New Zealand School of Music, Victoria University presents:
Piano Students 2017
Nick Kovacek (Brahms: Rhapsody in B Minor Op.79 No.1)
Jungyeon Lee (Mozart: Sonata in F Major K.332)
William Swan (Debussy: Preludes Bk II – No.12 Feux d’artifice)
Matthew Oliver (Chopin: Etudes Op.10 – No 9 in F Minor)
Mitchell Henderson (Medtner: Sonata Reminiscenza Op.38 No.1)
Wednesday, 31st May 2017
A pity that the printed programme gave no information about any of the piano students, which would have “fleshed out” each of them a bit more, a smidgeon of biographical information and a comment regarding repertoire preferences in each case, for instance – nothing more than a couple of sentences akin to what each might write on his or her CV. While I thought the Acting Director of the School of Music, Dr. Dougal McKinnon’s written summary of the Music School’s activities interesting, if understandably promotional, I would have welcomed some additional focus on these particular students and their presentations, who and which, after all, were who and what we were actually there for.
I’m presuming these people were graduate students, judging from the interpretative depth I felt each brought to his or her performance, allied to the level of technical skill displayed in each case. What truly impressed me was that each of the five pianists brought with them a strongly-defined sense of how they thought and felt their pieces should go, so that there was no vapid note-spinning or empty display for its own sake, but concentrated and involved musical impulses behind each note, phrase or sequence. Even when fingers in a couple of instances ran ahead of the music and momentarily lost their poise and articulatedness, there was evidence of feeling at the mishap’s root and was quickly picked up and the notes propelled forwards once again.
I don’t wish to imply that each performance we heard had a sameness of either interpretative manner or technical finish – the pieces were too broad in their range of requirements for such an assertion to be made, for one. and the musical personalities of each pianist too individual, for another. I’m merely reporting that each player gave pleasure on his or her own terms with how his or her chosen piece was articulated. First to perform was Nick Kovacek, who chose to play the slightly lesser-known of Brahms’ two Op.79 Rhapsodies, No.1 in B Minor. The playing caught the music’s latter-day “sturm und drang” feeling right from the opening, and nicely integrated the mood-change of the subsequent lyrical musings into the overall flow, before plunging back into the fray with great urgency. Occasionally, the four-note “motif” sounded splashy, with the player attempting too much velocity, though the effect still caught the excitement of sparks flying as the hammer hit the rock. The central lyrical section was voiced beautifully and tenderly, and the pianist made a good deal of the upward-rushing flourishes, especially the second of each pair. After a properly frenetic climax, the pianist pulled us by the heartstrings into the grey vortex of the coda with real feeling and a nice sense of atmosphere.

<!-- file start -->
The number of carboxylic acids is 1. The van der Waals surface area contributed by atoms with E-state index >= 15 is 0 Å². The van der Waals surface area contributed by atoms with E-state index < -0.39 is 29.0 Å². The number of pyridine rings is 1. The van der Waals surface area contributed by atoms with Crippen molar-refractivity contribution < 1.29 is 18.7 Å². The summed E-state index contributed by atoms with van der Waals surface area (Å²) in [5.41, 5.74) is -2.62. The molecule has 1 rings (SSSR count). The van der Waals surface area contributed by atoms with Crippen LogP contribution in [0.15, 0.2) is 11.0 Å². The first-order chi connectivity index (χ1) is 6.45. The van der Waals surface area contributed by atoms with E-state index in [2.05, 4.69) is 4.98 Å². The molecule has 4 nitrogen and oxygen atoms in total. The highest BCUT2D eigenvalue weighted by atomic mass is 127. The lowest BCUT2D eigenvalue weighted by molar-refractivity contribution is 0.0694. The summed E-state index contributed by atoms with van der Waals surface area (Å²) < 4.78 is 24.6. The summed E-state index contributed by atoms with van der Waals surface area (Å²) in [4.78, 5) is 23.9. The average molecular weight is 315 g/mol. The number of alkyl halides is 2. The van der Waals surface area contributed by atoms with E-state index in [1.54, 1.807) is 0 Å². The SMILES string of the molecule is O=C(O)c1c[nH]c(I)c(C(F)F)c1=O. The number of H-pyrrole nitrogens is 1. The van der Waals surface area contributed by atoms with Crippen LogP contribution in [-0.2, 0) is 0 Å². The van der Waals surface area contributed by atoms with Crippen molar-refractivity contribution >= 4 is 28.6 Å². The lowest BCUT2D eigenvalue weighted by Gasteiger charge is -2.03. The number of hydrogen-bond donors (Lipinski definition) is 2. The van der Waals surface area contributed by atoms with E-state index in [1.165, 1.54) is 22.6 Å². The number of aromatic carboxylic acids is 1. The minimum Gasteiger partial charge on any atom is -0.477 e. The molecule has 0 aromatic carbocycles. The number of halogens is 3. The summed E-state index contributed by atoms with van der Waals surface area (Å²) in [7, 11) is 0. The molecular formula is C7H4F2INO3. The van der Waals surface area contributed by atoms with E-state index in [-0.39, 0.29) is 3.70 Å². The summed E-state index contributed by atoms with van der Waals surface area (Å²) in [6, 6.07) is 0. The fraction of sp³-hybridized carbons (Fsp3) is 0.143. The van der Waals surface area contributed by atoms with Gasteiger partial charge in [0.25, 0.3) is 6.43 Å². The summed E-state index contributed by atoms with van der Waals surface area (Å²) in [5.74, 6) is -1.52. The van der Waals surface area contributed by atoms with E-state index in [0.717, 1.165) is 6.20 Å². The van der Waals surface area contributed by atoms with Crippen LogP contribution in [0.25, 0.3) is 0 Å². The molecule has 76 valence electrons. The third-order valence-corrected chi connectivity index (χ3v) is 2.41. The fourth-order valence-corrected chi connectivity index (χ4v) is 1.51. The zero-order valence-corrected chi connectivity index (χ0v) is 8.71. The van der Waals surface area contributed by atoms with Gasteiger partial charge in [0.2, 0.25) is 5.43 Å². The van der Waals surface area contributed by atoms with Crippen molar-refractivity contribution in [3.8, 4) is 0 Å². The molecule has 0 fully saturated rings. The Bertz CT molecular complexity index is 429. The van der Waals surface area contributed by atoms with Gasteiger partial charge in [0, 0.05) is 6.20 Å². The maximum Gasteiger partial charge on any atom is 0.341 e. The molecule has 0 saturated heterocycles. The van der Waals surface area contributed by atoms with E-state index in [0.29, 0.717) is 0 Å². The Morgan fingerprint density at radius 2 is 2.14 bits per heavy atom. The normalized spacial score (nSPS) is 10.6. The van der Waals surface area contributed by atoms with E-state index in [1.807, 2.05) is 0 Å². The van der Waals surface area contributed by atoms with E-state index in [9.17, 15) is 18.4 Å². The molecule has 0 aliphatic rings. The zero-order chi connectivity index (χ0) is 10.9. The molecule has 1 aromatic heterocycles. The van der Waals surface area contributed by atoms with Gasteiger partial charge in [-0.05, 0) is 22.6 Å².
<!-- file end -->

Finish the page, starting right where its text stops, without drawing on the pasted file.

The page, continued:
After a (possibly unscheduled) luftpause, the diminutive figure of Jungyeon Lee appeared, ready at last to play, without the music, Mozart’s F Major Sonata K.332. Whatever doubts the reluctance of her appearance might have engendered among us in regard to the music-making proved completely unfounded. From the very first note I was drawn in by her characterisations of each episode of the music, everything lyrically voiced and beautifully weighted, the opening strikingly contrasted with the energy and anxiety of the following sequence in a well-rounded, never over-emphatic manner. I would have liked to have heard the repeat in which to enjoy it all again, especially as Mozart’s development section in this movement is so compact, to the point of terseness. I liked her dynamic control of the contrasts, again making them tell without undue force, and her nicely po-faced lead-back to the opening, with, apart from a little choppiness with the sforzandi chords, her music-making obeying the composer’s dictum that it should all ‘flow like oil”.
In the slow movement she brought out the music’s operatic lines with real character, such as her lovely, yielding treatment of the melody. She will, in time, find even more varied emotion in the descending right-hand thirds which followed, and increasingly let the figurations just before the reprise of the opening relax and “play themselves” – the music has more tenderness than she was wanting to show, in those places – but everything else had a naturalness of expression which I found fresh and engaging.
The finale was begun with a fine opening flourish, exhibiting the pianist’s sensitive dynamic control, with each phrase given something special. Occasionally the rapid figurations got the better of her fingers – I felt this movement hadn’t “settled” in performance to the extent the first two had, but as a “work in progress” the playing showed great promise, with my interest held over every bar. Many young pianists find Mozart a puzzle, and skate over his music’s surfaces with brilliance and very little else, so it was good to encounter one who articulated the music with such feeling.